Sunday, January 06, 2019 1:00 am
Keeping your conversations at 'Wit's End'
Sadie Dingfelder | Washington Post
In his new book, “Wit's End,” journalist James Geary argues that wit is a necessary quality of mind for navigating our complicated world.
“Wit is ... essential to all kinds of creativity,” Geary says.
One of the keys to wit, he says, is finding connections between seemingly disparate or even contradictory ideas. He adds that being witty is within anyone's grasp.
Here are some of Geary's tips for sharpening your tongue –- and your mind.
Deliberately misunderstand people: Our brains are so good at correctly interpreting common phrases, it happens automatically. But if you listen closely, you'll find that language is often very vague. Exploit ambiguity for situational comedy.
Practice making puns: Puns are a great way to train your mind to make unlikely connections, Geary says. Try getting a few friends together and then take turns making puns around a particular category. For instance, if you start with “animals,” you might say, “Let me otter here” or “I'm a little horse.” The jokes don't have to be good, but they have to come quickly. If you hesitate, you're out. “Practicing puns has a lasting effect because it trains your brain to be staying alert to these kind of hidden correspondences – in words, but also in life,” Geary says.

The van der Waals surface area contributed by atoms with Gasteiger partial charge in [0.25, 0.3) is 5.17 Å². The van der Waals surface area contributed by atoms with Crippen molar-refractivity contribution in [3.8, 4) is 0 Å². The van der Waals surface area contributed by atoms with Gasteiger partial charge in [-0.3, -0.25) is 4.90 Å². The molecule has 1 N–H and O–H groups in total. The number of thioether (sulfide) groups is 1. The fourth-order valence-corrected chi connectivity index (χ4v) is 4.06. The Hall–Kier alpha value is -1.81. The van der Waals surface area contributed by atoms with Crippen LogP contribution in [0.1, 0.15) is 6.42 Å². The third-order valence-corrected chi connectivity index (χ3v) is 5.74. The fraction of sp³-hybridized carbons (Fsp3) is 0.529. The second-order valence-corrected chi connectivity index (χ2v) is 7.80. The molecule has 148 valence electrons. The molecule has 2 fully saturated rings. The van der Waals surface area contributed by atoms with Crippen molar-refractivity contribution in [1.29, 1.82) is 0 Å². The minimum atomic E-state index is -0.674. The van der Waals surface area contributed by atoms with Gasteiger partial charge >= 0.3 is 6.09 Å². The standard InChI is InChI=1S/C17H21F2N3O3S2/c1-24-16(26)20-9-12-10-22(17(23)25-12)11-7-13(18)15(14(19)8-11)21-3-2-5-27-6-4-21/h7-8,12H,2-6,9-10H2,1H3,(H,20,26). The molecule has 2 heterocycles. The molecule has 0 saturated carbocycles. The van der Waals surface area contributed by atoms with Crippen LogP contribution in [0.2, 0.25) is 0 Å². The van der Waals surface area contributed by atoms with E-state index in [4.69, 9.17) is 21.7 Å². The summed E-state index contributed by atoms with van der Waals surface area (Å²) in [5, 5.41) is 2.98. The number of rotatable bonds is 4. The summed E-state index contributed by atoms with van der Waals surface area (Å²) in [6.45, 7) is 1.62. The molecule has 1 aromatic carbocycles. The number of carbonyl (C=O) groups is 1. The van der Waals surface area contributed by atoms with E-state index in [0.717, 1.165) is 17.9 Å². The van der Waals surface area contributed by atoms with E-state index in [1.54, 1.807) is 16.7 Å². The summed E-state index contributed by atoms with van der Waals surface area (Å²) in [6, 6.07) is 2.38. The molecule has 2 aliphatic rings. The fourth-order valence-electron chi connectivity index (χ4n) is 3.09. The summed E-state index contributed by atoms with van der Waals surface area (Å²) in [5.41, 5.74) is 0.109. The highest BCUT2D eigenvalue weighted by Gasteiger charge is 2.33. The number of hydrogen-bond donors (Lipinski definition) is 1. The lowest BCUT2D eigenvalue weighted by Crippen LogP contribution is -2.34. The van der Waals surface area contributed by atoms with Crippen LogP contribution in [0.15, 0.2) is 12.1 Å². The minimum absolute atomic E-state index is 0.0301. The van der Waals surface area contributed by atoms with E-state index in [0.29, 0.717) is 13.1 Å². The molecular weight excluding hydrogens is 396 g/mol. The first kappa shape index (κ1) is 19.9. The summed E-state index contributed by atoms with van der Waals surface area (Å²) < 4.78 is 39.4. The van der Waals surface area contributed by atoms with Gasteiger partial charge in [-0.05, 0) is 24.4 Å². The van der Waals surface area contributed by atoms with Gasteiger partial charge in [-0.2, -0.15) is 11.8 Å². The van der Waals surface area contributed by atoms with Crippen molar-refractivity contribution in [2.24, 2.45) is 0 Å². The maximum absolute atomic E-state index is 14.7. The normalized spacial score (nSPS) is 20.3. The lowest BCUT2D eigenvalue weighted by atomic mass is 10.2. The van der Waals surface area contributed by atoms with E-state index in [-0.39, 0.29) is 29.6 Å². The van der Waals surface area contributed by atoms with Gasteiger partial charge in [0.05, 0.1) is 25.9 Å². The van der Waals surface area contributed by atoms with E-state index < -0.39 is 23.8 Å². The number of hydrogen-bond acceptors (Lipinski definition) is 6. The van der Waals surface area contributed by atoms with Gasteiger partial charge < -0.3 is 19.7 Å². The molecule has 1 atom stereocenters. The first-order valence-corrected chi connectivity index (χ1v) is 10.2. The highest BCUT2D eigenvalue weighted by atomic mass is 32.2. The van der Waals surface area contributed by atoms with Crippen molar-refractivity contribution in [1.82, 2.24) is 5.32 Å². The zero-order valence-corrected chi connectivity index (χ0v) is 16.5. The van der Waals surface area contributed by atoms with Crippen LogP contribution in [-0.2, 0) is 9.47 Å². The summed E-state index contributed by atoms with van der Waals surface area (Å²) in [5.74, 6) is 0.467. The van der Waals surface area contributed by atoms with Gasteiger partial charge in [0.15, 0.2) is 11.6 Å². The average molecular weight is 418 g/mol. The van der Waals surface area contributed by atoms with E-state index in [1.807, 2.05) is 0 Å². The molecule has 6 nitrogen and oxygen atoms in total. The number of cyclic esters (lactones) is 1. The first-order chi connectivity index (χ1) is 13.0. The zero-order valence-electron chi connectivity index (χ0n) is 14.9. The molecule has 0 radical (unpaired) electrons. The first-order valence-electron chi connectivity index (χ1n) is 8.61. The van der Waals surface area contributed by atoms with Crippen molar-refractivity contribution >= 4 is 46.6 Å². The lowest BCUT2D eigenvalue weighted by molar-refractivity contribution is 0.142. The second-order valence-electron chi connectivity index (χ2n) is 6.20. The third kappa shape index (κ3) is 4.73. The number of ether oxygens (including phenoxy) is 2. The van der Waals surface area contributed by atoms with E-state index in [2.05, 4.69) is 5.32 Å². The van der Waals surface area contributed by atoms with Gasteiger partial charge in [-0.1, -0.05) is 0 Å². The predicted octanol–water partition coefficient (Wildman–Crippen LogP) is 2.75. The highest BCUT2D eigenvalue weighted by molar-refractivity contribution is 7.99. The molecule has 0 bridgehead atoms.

Quiet your inner critic: A key to being witty is to let your mind play, to free-associate without judgment, Geary says. For example, when Abraham Lincoln got a letter asking him to suspend the sentence of a man who was about to be hanged, the president famously quipped, “If I don't suspend it tonight, the man will surely be suspended tomorrow.” To make this joke, Lincoln had to let his mind wander to a different meaning of “suspend,” even though it was seemingly irrelevant to the matter at hand. “It's important not to be critical at the beginning, because that's how the ideas arise,” Geary says.
Shut down humor snobs: Silly wordplay abounds in all kinds of classic literature. Shakespeare's plays are full of puns and James Joyce's “Finnegans Wake” is “a 600-plus-page novel made up almost entirely of macaronic (mixed-language) puns,” Geary notes. So if your family complains about all your terrible new jokes, simply explain that you're working your way up to writing the great American novel.
Buy Geary's book: “Read it from cover to cover. That's the most important thing,” he says. “No, I'm kidding, of course. But not really.”